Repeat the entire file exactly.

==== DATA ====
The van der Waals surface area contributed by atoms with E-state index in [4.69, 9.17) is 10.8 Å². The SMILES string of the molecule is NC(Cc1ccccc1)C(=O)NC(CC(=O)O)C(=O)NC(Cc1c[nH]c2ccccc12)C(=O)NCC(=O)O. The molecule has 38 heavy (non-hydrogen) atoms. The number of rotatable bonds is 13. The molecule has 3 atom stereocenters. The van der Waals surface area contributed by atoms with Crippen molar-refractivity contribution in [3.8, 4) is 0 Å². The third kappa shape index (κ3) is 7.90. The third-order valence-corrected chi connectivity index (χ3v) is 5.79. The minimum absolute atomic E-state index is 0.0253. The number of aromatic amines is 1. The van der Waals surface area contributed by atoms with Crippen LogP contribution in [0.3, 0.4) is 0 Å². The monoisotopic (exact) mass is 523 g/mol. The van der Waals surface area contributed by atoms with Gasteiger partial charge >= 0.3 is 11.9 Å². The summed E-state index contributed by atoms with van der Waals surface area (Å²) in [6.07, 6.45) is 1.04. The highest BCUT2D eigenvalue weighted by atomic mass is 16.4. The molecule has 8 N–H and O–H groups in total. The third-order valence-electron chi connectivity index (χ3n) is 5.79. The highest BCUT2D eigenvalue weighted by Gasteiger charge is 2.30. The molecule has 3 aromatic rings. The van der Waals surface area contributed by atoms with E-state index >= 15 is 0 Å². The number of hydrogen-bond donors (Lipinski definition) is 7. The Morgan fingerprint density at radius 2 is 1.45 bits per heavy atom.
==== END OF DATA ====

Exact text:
The van der Waals surface area contributed by atoms with E-state index in [4.69, 9.17) is 10.8 Å². The SMILES string of the molecule is NC(Cc1ccccc1)C(=O)NC(CC(=O)O)C(=O)NC(Cc1c[nH]c2ccccc12)C(=O)NCC(=O)O. The molecule has 38 heavy (non-hydrogen) atoms. The number of rotatable bonds is 13. The molecule has 3 atom stereocenters. The van der Waals surface area contributed by atoms with Crippen molar-refractivity contribution in [3.8, 4) is 0 Å². The third kappa shape index (κ3) is 7.90. The third-order valence-corrected chi connectivity index (χ3v) is 5.79. The minimum absolute atomic E-state index is 0.0253. The number of aromatic amines is 1. The van der Waals surface area contributed by atoms with Crippen LogP contribution in [0.3, 0.4) is 0 Å². The monoisotopic (exact) mass is 523 g/mol. The van der Waals surface area contributed by atoms with Gasteiger partial charge >= 0.3 is 11.9 Å². The summed E-state index contributed by atoms with van der Waals surface area (Å²) in [6.07, 6.45) is 1.04. The highest BCUT2D eigenvalue weighted by atomic mass is 16.4. The molecule has 8 N–H and O–H groups in total. The third-order valence-electron chi connectivity index (χ3n) is 5.79. The highest BCUT2D eigenvalue weighted by Gasteiger charge is 2.30. The molecule has 3 aromatic rings. The van der Waals surface area contributed by atoms with E-state index >= 15 is 0 Å². The number of hydrogen-bond donors (Lipinski definition) is 7. The Morgan fingerprint density at radius 2 is 1.45 bits per heavy atom.